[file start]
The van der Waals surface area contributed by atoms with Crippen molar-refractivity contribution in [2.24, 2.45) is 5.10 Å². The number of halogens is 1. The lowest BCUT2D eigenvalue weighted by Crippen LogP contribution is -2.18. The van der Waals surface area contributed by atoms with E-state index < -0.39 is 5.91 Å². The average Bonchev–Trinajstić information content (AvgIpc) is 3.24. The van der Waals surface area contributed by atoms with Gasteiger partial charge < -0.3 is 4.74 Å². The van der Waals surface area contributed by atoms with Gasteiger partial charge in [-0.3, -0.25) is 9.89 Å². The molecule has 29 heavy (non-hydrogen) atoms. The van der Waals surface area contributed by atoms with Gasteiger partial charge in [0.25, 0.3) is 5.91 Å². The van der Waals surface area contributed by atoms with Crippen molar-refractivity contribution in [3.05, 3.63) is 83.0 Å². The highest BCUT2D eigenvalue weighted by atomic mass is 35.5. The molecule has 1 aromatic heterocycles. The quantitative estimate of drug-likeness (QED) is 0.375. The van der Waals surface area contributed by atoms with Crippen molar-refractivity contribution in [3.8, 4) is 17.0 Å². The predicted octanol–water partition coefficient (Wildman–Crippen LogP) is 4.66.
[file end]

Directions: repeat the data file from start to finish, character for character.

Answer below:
The van der Waals surface area contributed by atoms with Crippen molar-refractivity contribution in [2.24, 2.45) is 5.10 Å². The number of halogens is 1. The lowest BCUT2D eigenvalue weighted by Crippen LogP contribution is -2.18. The van der Waals surface area contributed by atoms with E-state index < -0.39 is 5.91 Å². The average Bonchev–Trinajstić information content (AvgIpc) is 3.24. The van der Waals surface area contributed by atoms with Gasteiger partial charge < -0.3 is 4.74 Å². The van der Waals surface area contributed by atoms with Gasteiger partial charge in [-0.3, -0.25) is 9.89 Å². The molecule has 29 heavy (non-hydrogen) atoms. The van der Waals surface area contributed by atoms with Gasteiger partial charge in [0.25, 0.3) is 5.91 Å². The van der Waals surface area contributed by atoms with Crippen molar-refractivity contribution in [3.05, 3.63) is 83.0 Å². The highest BCUT2D eigenvalue weighted by atomic mass is 35.5. The molecule has 1 aromatic heterocycles. The quantitative estimate of drug-likeness (QED) is 0.375. The van der Waals surface area contributed by atoms with Crippen molar-refractivity contribution in [3.8, 4) is 17.0 Å². The predicted octanol–water partition coefficient (Wildman–Crippen LogP) is 4.66.